Like many closeted fanboys, my veneer of normality crumbles when exposed to anything by Terry Gilliam. From 12 Monkeys to Brazil to Fear and Loathing in Las Vegas—hell, even the heartbreaking documentary Lost in La Mancha—my fawning admiration just grows. I do like to pretend that The Fisher King doesn’t exist, but I doubt I’ll have that reaction to The Zero Theorem, his latest.
Yesterday, we showed you the first installment of Zach Galifianakis’s Funny or Die faux talk show, Between Two Ferns: Oscar Buzz Edition. We got to see him call Jennifer Lawrence ugly, talk about feces with Naomi Watts, and have Christoph Waltz be a total weird babe as usual. And now the second part of his Oscar special has arrived. Featuring Jessica Chastain, Sally Field, Bradley Cooper, and a special guest in lieu of Daniel Day-Lewis, check out his awkward brand of comedy below.
While you were watching the Grammys, the BAFTAs, the U.K. version of the Oscars, was aired on BBC America. And hoo boy, what a mess of an awards show. I didn’t watch it, so I can only imagine the British humour happening all over the place, but I can tell you that I’ve got a pretty stiff upper lip this morning as I look at the list of winners. Argo won Best Picture and Best Director. Ben Affleck. The best director. Of the year! Ben Affleck is a better director than Quentin Tarantino, Kathryn Bigelow, et al. None of those chumps can possibly live up to the magnificent director Ben Affleck. Also, both Jennifer Lawrence and Jessica Chastain lost out to Emmanuelle Riva for Amour. Christolph Waltz won for Django Unchained, and Daniel Day-Lewis surprised no one when he won another award for Lincoln. And, of course, little Annie Hathaway likely annoyed people in England, too, with her insincerity upon winning Best Supporting Actress.
The full list of winners below, via EW.
Best Film: Argo
Best Director: Ben Affleck, Argo
Best Actor: Daniel Day-Lewis, Lincoln
Best Actress: Emmanuelle Riva, Amour
Best Supporting Actor: Christoph Waltz, Django Unchained
Best Supporting Actress: Anne Hathaway, Les Misérables
Best Original Screenplay: Django Unchained
Best Adapted Screenplay: Silver Linings Playbook
Best British Film: Skyfall
Best Film Not in the English Language: Amour
Best Animated Film: Brave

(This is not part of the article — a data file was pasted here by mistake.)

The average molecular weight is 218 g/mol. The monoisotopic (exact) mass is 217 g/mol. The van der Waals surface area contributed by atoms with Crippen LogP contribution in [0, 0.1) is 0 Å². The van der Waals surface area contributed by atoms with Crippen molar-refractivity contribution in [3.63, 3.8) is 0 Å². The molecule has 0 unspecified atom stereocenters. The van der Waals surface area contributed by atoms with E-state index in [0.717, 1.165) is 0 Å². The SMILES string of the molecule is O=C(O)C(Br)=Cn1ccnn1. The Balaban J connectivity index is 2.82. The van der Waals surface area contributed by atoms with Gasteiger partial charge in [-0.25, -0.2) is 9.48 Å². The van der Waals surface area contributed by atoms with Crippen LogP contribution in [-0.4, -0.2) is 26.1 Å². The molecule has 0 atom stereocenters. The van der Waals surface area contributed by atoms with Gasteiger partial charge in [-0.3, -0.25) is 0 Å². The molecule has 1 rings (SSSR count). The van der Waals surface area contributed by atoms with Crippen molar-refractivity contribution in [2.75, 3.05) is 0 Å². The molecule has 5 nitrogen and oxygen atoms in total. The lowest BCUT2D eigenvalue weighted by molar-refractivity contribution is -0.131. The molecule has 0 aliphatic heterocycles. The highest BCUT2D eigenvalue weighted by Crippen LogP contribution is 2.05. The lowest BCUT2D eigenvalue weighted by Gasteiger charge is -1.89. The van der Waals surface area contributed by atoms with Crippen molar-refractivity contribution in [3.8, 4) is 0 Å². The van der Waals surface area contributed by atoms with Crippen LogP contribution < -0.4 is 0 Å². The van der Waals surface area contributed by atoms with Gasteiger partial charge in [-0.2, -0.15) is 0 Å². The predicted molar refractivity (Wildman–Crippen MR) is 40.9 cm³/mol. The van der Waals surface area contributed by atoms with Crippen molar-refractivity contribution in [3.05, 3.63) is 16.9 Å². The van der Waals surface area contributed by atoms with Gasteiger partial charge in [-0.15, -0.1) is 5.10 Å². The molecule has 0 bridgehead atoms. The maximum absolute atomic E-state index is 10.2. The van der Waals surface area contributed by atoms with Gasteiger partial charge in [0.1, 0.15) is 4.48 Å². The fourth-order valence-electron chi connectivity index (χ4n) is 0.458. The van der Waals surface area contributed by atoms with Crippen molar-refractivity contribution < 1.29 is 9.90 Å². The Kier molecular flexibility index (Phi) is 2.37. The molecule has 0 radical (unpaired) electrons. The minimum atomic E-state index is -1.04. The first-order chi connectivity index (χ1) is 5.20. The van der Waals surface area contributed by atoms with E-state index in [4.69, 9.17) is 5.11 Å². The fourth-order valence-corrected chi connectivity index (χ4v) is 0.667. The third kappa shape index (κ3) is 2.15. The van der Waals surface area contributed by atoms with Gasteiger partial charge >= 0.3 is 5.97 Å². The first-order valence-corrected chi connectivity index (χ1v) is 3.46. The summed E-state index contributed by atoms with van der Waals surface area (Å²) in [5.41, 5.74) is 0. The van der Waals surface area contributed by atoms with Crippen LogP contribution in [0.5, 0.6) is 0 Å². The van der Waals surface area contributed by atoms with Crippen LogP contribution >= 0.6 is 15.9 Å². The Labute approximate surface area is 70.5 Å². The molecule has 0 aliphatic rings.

Best Documentary: Searching for Sugar Man
Best Editing: William Goldenberg, Argo
Best Costume Design: Jacqueline Durran, Anna Karenina
Best Cinematography: Claudio Miranda, Life of Pi
Best Original Music: Thomas Newman, Skyfall
Best Make-Up & Hair: Lisa Wescott, Les Misérables
Best Visual Effects: Bill Westenhofer, Guillaume Rocheron, Erik-Jan De Boer, Donald R. Elliott, Life of Pi
Best Production Design: Eve Stewart, Anna Lynch-Robinson, Les Misérables
Best Sound: Simon Hayes, Andy Nelson, Mark Paterson, Jonathan Allen, Lee Walpole, John Warhurst, Les Misérables
Best British Debut: Bart Layton and Dimitri Doganis, The Imposter
Orange Rising Star Award: Juno Temple
Best Animated Short: The Making of Longbird
Best Live-Action Short: Swimmer
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For the myriad points of conversation discussed at this weekend’s press conference for Quentin Tarantino’s latest epic undertaking, Django Unchained, one of the best parts of the film remained to be uncovered: the soundtrack. Whether Tarantino’s films always tickle your fancy or not, there’s no doubt they can always be sure to perk up the ear drums with tunes that add an extra kick to his bitingly witty and visceral scenes. And Django is no exception. Although the film won’t hit theaters until Christmas next week, you can now feast yourself on the music from the film in its entirety. From the spaghetti Western classic sounds of Ennio Morricone to new tracks from John Legend and voice tracks featuring the Christoph Waltz as Dr. Schultz (who I could personally listen to speak on loop forever) and Jamie Foxx as Django—the soundtrack is a fantastic mix that harken’s back to Tarantino’s own musical affinities for sounds of past. In addition to the this cornucopia of soulful and twangy songs, you can also check out a full 12-minutes of B-roll footage of behind the scenes action. Enjoy.
With the holidays comes the time-honored end-of-the-year influx of crazy-hyped movies, and while many will choose to spend their Christmas Day ugly-crying for three hours to Les Misérables (no judgment!), there are other options. One of these is Django Unchained, the all-star Sergio Corbucci-inspired Spaghetti-Western-meets-Deep-South feature from Quentin Tarantino. Today the final trailer was released for the film, which stars Jamie Foxx as the title character, a former slave who joins forces with a bounty hunter (Tarantino favorite Christoph Waltz) to take out a gang and rescue his wife (Kerry Washington) from her brutal master, played by Leonardo DiCaprio with a sinister-looking facial hair arrangement.